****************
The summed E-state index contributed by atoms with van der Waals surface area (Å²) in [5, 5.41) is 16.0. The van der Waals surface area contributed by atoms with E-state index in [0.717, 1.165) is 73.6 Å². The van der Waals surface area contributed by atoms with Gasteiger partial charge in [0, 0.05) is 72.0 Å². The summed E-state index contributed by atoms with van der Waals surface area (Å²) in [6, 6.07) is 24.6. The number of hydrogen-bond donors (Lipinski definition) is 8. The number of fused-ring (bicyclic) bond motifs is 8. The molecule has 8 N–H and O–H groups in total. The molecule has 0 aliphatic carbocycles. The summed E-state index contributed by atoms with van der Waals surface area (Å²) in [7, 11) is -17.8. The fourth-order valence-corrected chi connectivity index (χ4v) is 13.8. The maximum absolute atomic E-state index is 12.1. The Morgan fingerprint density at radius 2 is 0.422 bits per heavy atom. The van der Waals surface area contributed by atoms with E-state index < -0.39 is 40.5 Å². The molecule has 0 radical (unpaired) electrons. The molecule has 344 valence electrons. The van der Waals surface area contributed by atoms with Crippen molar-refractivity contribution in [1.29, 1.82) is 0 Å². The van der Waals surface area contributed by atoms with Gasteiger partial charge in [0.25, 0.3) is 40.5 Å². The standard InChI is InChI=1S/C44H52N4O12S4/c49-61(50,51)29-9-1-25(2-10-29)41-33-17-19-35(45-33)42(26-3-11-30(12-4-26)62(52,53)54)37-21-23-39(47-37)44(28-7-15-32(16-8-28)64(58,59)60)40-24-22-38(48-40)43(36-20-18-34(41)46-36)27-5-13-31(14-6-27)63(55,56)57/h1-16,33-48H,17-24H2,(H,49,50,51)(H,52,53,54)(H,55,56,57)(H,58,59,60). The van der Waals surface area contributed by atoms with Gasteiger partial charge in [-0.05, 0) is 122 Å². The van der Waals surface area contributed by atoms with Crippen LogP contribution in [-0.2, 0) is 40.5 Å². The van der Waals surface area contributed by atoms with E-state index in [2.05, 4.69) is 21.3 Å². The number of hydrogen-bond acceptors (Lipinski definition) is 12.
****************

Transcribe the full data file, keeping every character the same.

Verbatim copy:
The summed E-state index contributed by atoms with van der Waals surface area (Å²) in [5, 5.41) is 16.0. The van der Waals surface area contributed by atoms with E-state index in [0.717, 1.165) is 73.6 Å². The van der Waals surface area contributed by atoms with Gasteiger partial charge in [0, 0.05) is 72.0 Å². The summed E-state index contributed by atoms with van der Waals surface area (Å²) in [6, 6.07) is 24.6. The number of hydrogen-bond donors (Lipinski definition) is 8. The number of fused-ring (bicyclic) bond motifs is 8. The molecule has 8 N–H and O–H groups in total. The molecule has 0 aliphatic carbocycles. The summed E-state index contributed by atoms with van der Waals surface area (Å²) in [7, 11) is -17.8. The fourth-order valence-corrected chi connectivity index (χ4v) is 13.8. The maximum absolute atomic E-state index is 12.1. The Morgan fingerprint density at radius 2 is 0.422 bits per heavy atom. The van der Waals surface area contributed by atoms with E-state index < -0.39 is 40.5 Å². The molecule has 0 radical (unpaired) electrons. The molecule has 344 valence electrons. The van der Waals surface area contributed by atoms with Crippen molar-refractivity contribution in [1.29, 1.82) is 0 Å². The van der Waals surface area contributed by atoms with Gasteiger partial charge in [0.25, 0.3) is 40.5 Å². The standard InChI is InChI=1S/C44H52N4O12S4/c49-61(50,51)29-9-1-25(2-10-29)41-33-17-19-35(45-33)42(26-3-11-30(12-4-26)62(52,53)54)37-21-23-39(47-37)44(28-7-15-32(16-8-28)64(58,59)60)40-24-22-38(48-40)43(36-20-18-34(41)46-36)27-5-13-31(14-6-27)63(55,56)57/h1-16,33-48H,17-24H2,(H,49,50,51)(H,52,53,54)(H,55,56,57)(H,58,59,60). The van der Waals surface area contributed by atoms with Gasteiger partial charge in [-0.05, 0) is 122 Å². The van der Waals surface area contributed by atoms with Crippen LogP contribution in [-0.2, 0) is 40.5 Å². The van der Waals surface area contributed by atoms with E-state index in [2.05, 4.69) is 21.3 Å². The number of hydrogen-bond acceptors (Lipinski definition) is 12.